Metro 85

Richard Herring: Running Bears, saints and fairies? I’m not a believer

Friday 11 Oct 2013 

Richard Herring meets an Armenian fortune-teller and learns of a matchmaking spirit guide.
I had my fortune told by an old lady in Armenia last month (it’s a long story). She dropped melted wax into a bowl of water above my head and told my future from the shapes of the cooling globules.
Well, she didn’t tell my future, she told me about some stuff that had already happened.
Actually, she didn’t do that either because she didn’t get anything right.
‘Did you have an accident two days ago?’ No. ‘It might be two months.’ No. ‘Or two years? There’s something with an accident and the number two.’
I’ve had the occasional accident involving a number two but that happens to us all, surely?
Eventually, she changed tack and asked me if I disbelieved in fortune-telling. I conceded that I was sceptical but I really wanted to be proven wrong.
The wax said I was adrift, unable to connect with my spiritual side and I never lit candles in church. Suddenly she was getting everything right.
The wax seemed angry with me for not lighting candles. You’d think it would like me for not murdering its cousins.
I was told that I have a saint looking after me (she didn’t tell me which one) but I wasn’t accepting his help.
I felt a bit sorry for this unappreciated saint but I was surprised to have a Christian guardian angel, because that’s not what I’d been told before.
In 2001, I went out with an actress who I had fancied from afar for years. Eventually she had been cast in a play that I’d written (somehow) and we ended up getting together.
We were very different. She was into crystals and believed that fairies genuinely existed. She practised homeopathy.
I am rational and scientific. I’m 95 per cent certain there are no fairies at all. I like medicine. But who cared? We were in love.
One weekend, we went for a t’ai chi lesson (I must have loved her). The woman taking the class told us that she could see spirits from the other side. Our spirit guide was in the room.
My girlfriend and I shared the same spirit guide!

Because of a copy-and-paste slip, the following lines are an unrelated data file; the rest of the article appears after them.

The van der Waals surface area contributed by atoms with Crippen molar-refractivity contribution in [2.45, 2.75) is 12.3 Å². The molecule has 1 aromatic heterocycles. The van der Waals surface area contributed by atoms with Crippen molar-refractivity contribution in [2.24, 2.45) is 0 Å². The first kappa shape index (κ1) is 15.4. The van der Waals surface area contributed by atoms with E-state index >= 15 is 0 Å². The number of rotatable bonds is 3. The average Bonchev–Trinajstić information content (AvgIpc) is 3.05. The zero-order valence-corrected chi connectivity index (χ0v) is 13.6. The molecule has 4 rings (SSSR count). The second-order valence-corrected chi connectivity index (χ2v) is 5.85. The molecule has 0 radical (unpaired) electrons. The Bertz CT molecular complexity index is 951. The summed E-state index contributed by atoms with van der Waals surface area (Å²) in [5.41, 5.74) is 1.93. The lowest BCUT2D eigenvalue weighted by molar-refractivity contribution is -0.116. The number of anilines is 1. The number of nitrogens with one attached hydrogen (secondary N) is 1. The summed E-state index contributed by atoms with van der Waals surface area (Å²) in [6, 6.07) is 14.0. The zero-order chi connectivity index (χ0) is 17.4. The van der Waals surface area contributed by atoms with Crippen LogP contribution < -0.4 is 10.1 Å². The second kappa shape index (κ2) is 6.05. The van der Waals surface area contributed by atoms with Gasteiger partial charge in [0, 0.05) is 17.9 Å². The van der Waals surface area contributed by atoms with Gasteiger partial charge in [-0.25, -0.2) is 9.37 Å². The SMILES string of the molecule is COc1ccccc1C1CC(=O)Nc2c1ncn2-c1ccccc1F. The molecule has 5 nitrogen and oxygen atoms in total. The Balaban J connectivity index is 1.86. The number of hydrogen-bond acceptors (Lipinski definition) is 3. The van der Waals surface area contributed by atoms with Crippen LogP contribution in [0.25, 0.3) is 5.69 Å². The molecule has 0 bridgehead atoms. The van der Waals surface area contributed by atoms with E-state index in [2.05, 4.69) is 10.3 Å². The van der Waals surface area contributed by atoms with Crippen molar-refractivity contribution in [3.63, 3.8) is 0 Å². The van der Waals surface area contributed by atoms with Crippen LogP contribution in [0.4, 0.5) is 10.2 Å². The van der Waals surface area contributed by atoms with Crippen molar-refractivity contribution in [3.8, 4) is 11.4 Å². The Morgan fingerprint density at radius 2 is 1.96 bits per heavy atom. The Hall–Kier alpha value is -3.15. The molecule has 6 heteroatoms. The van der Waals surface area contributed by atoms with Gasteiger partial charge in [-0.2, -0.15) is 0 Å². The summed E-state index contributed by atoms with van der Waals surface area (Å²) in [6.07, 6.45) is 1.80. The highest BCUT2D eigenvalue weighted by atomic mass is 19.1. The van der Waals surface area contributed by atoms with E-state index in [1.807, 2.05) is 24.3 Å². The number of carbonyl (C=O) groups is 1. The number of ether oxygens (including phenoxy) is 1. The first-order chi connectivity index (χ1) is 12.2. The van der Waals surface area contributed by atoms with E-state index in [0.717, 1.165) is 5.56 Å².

I didn’t know that. I thought if you had a spirit guide you’d get one to yourself, 24/7. But apparently they take shifts.
Anyway, she told us that ours was a Red Indian (I would have said Native American) called Running Bear.
I felt that was a bit embarrassing and clichéd. If I have a spirit guide, I’d like it to be something quirky and unexpected, like a 19th-century accountant called Simon, who’s secretly bisexual.
She said Running Bear was smiling. He’d been trying to get us together for ages, he knew we were soulmates. Finally he’d succeeded and now we’d be together for ever.
Which was interesting for a couple of reasons. Firstly, I’d fancied this woman for ten years before we met and we worked in the same job. Surely any spirit guide worth his salt could have got us together in, what, a fortnight maximum?
Secondly, we weren’t soulmates: we argued constantly and split up about two months later.
A five-year-old child could have seen we weren’t meant to be. What was Running Bear thinking, bringing together two such wildly incompatible people?
I hate Running Bear. He’s a dick. I am glad my ancestors wiped out his entire civilisation. Though I do grudgingly respect him for agreeing to spiritually assist the descendants of the people who did that to his culture. Very forgiving.
Maybe that’s why he’s bringing together such unsuitable couples. The subtlest revenge.
Richard’s show, We’re All Going to Die!, is at London’s Leicester Square Theatre until Sunday. For tickets and details, visit